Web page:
Demons Slain - Cover

Demons Slain

Copyright© 2011 by Texrep

Chapter 1

The West Country was as beautiful as ever. I enjoyed my job, but the times when I came down to Devon and travelled the western counties were special. The views were spectacular with hills and valleys, hedgerows delineating the irregular shapes of meadows and pastures providing a kaleidoscope of shades of greens, dotted with the white of sheep or the dun red of cattle. All this was balm to an unquiet mind. To divert the eye were the fields of yellow rape contrasting with the rich red earth. The complete aspect resembled a hand-made quilt thrown casually over an unmade bed. The peaceful atmosphere here would put all the negative thoughts to the back of my mind. Negative thoughts had been for some time my constant companion, a result of my divorce. The divorce itself was reasonably simple; the prologue to the divorce was a nightmare; as was the aftermath. The prologue was the fighting and arguing; the aftermath was the self-recrimination. Why I should blame myself I do not know as the fault lay with my ex-wife. But I did blame myself for seeing her through rose-coloured spectacles and not as the evil person she really was. Love can blind you and for those early years of my marriage I was blinded.

I turned off the air conditioning and wound down the window to take in deep breaths of that wonderful soup of oxygen rich air, garnished with the scent of abundant hedgerow flora, the sweet smell of new grass and cattle manure. People may turn their noses up but at certain times even the pungent aroma of dung can be pleasant. It was certainly a change from the acrid odours of petrol and diesel fumes that prevailed in the towns and cities. I was heading towards Tavistock and the small hotel I used on these trips. The beds were comfortable, the food delicious and they had a very pleasant garden to wander for an evening stroll and the occasional cigarette I would allow myself. It was an excellent base from which over the next four days I would make my calls and hopefully write some good orders.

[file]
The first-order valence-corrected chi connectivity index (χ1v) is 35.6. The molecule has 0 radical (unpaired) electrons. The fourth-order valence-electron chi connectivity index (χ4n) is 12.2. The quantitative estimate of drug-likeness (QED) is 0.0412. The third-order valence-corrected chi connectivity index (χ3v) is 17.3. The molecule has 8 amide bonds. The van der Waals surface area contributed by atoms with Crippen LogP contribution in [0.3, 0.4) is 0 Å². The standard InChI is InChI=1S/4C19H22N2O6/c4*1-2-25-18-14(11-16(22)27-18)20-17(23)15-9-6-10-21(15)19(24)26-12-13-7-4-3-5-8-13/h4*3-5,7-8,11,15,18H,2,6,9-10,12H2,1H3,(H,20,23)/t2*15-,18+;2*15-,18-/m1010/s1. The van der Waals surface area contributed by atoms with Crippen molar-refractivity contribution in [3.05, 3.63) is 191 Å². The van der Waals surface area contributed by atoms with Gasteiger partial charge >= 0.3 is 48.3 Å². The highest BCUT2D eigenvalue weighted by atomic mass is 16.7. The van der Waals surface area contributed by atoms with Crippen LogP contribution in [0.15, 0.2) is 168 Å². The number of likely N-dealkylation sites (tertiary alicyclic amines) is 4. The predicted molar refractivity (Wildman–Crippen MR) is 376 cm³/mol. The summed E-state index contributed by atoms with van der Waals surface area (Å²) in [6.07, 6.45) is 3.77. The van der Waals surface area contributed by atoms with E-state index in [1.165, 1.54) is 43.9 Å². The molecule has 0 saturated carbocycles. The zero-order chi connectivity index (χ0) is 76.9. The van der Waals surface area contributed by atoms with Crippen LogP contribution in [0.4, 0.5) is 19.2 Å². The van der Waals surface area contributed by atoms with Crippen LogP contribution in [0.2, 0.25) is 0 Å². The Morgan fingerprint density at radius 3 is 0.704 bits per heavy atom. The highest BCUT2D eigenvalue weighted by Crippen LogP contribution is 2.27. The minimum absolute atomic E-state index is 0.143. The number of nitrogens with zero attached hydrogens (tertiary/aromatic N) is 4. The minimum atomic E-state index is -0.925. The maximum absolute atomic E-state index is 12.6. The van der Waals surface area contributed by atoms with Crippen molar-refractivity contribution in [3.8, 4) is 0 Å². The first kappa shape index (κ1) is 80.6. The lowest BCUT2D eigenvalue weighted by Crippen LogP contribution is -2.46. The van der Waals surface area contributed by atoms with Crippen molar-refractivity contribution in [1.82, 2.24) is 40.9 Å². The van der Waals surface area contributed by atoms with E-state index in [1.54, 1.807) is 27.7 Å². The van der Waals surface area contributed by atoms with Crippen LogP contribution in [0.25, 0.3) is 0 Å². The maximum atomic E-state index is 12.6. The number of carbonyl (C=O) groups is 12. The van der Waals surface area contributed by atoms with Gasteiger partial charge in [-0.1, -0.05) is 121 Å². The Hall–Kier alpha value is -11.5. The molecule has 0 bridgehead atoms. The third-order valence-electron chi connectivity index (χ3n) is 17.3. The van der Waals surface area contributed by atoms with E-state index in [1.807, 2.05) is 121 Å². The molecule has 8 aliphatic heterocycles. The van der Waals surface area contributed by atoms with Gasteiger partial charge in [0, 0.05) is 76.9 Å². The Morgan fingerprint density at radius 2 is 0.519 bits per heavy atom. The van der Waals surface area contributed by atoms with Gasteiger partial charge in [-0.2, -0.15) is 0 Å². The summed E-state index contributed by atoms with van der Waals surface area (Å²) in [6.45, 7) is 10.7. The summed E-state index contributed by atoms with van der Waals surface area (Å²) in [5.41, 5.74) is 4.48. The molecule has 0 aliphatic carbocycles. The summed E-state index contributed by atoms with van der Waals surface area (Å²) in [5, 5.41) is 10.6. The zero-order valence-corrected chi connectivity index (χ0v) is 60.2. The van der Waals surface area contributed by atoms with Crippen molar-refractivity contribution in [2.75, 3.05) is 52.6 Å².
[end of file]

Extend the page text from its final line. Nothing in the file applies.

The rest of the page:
The sun was setting low in the west as I turned into the drive. The few remaining clouds were tinged with a blush, a promise for another fine day tomorrow. I parked and pulled my case from the boot. The hotel was a conversion of one of those large country houses that the flourishing Victorian businessman would build to demonstrate his success. The twentieth century with its high taxes and minimum wage demands made running such houses impossible and they were sold off, some to become asylums, others to be turned into corporate headquarters and many as in this case as a hotel. The reception was a large square area with settees around the perimeter and old paintings in ornate frames hung on every wall. The paintings were dull foreboding landscapes so typical of Victorian artists; dust and the patina of age had not improved them at all. Usually the receptionist was Angela but today a different face looked at me from the desk. She was very good-looking, medium height, dark brown hair and a very shapely figure, however the look on her face marred her beauty; no smile just a grim forbidding expression. This was a far cry from the smiling welcoming face that was Angela.

"Good evening. My name is Hammond, I have a room reserved."

Without acknowledgment she turned her back to me and spoke to someone in the office. "Hammond. He says he has a reservation."

A squeal of delight came from the office. "It's Greg!" Angela came out to the desk, a smile lighting up her face. She was a plump busty woman in her late forties and full of life invariably wearing that welcoming smile. "It's so good to see you again, Greg. How long will you be here this time?"